Jen Anderson managed to grow five “small but tasty” melons in Glasgow this summer, and she is not alone in finding her allotment a godsend during the pandemic. For the four years she has owned it, she says, it has “absolutely 100%” made her happier.
Her experience tallies with a study by academics at the University of Sheffield, published last week, which outlines the wellbeing benefits of allotment gardening. The 163 volunteers recorded “high levels of social and community activities, including the sharing of surplus food produce, knowledge exchange, awareness and interaction with wildlife, emotional connection to their allotment, appreciation of time spent outside and aesthetic delight in the natural world”.
According to Miriam Dobson, a post-doctoral research associate and one of the report’s authors, there was “quite a wide spectrum of mental health benefits”. People “were talking about community events, the nice feeling of sharing food, knowledge and skills”, as well as a “connection to seasons and a joy in weather”.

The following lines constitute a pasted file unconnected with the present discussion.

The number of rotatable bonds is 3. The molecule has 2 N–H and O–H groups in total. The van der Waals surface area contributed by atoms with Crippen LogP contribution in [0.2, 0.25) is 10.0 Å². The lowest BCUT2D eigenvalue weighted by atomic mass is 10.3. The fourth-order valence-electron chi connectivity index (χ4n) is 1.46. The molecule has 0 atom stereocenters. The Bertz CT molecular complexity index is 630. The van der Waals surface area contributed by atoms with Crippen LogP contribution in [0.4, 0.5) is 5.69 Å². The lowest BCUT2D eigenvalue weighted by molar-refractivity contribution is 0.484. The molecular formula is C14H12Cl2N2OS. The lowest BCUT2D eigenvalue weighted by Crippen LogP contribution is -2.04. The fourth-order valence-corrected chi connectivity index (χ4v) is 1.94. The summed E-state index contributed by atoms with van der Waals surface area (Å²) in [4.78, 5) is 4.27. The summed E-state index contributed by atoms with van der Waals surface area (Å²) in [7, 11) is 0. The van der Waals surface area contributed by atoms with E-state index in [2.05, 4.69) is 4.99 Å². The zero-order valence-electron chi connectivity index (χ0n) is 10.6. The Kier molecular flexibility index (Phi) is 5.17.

Anderson, a 35-year-old lecturer, attests to benefiting from watching her plants grow – carrots, parsnips and cabbage; “we tend to stick to what’s used in Scottish cooking”. But also in sharing the fruits of her labour, either literally or via Instagram.
With loneliness a growing issue in the UK, allotments can provide a valuable community. For Anderson, coming together with fellow allotmenteers isn’t “necessarily about connecting with people who are similar to me – it’s about connecting with people you have nothing in common with apart from growing”.
Another allotmenteer, Steve Lewis, says there are always people passing through his green spot in Sheffield. “It’s nice to have a chat; see how the asparagus is or isn’t doing,” says the 61-year-old retired maths teacher on his hillside plot.